But has socialism in practice lived up to its theory? At the beginning of the 20th century, we find the frank abandonment of democracy and the adoption of totalitarianism in the form of fascism, Nazism and Stalinism, with promises of socialism. However, what became of the individual in these systems? The individual was made to feel powerless and taught to surrender to the state apparatus. Freedom still remained far away. The political machinery and means of production were snatched from the capitalist class but the ills of capitalist society were not removed. The importance given to the spiritual and moral aspects of individual existence to the power of reasoning and to self-awareness continued to diminish. We can consider this the culminating point of the alienation of the individual.
“This [is because the] inherent potentiality of human character was overlooked by Marx. He did not give any credit to human beings for social evolution or revolution. According to him, it is the forces of production which are the cause of social evolution. But historical events show that economic determinism proved to be a defective pointer of social science,” Fromm opined.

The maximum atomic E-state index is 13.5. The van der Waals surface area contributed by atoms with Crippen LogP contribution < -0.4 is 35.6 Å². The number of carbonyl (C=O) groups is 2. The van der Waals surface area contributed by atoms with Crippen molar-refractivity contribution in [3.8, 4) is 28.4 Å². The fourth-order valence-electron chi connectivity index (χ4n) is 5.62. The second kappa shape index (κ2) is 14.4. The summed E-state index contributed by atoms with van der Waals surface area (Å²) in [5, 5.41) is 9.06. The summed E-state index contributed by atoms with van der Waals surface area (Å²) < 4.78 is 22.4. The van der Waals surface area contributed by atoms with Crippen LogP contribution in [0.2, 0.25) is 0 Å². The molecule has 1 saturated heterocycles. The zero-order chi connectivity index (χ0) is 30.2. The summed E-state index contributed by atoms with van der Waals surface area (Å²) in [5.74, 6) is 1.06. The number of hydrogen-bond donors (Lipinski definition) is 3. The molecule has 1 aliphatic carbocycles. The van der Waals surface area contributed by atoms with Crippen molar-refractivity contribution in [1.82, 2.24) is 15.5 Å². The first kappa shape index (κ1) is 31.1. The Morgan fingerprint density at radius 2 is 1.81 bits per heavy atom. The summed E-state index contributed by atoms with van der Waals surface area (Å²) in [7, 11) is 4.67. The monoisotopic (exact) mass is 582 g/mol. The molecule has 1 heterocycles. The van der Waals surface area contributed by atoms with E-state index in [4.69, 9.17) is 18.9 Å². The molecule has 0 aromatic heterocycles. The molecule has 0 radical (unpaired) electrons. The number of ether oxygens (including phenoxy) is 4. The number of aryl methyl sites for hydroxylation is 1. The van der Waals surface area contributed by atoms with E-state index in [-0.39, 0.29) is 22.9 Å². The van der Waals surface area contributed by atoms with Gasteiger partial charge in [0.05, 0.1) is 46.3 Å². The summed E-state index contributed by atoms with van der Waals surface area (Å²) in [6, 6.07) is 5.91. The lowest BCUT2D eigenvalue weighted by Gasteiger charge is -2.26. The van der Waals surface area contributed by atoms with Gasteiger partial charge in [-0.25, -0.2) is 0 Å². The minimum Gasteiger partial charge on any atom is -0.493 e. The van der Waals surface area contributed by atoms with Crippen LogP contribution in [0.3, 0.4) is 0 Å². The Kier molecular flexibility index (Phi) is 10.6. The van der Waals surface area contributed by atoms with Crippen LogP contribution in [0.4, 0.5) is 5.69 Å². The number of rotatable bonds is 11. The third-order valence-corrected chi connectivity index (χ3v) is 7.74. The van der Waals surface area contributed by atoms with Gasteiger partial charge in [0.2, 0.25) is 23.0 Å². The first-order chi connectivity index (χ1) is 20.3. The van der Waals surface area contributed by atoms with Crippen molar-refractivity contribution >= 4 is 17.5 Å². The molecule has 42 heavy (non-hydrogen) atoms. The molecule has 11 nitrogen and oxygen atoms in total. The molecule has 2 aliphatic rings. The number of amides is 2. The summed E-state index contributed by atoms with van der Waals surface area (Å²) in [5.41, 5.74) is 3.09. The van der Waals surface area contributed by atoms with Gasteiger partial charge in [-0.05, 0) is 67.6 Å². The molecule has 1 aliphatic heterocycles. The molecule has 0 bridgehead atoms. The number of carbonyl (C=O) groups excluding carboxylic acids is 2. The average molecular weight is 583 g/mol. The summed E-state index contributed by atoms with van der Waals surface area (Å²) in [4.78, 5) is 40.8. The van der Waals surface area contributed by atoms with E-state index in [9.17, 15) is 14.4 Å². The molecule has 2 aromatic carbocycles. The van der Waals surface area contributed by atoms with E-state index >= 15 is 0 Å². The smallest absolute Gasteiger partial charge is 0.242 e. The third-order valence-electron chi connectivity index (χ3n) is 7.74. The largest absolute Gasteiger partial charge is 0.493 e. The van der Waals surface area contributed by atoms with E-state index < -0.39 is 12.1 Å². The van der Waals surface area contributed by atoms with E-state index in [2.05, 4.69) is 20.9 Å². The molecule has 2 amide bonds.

Although Marx was fundamentally a humanist, his theory of economic determinism converted human beings into atomized individuals. M.N. Roy remarked, “Obsessed with the Hegelian organic conception of society, Marx ignored the self-evident truth that society is an association of individuals, that social relations result from the activities of individuals constituting the society. Being human creations, they can be altered by man. Human will and human actions are primary factors of social existence.”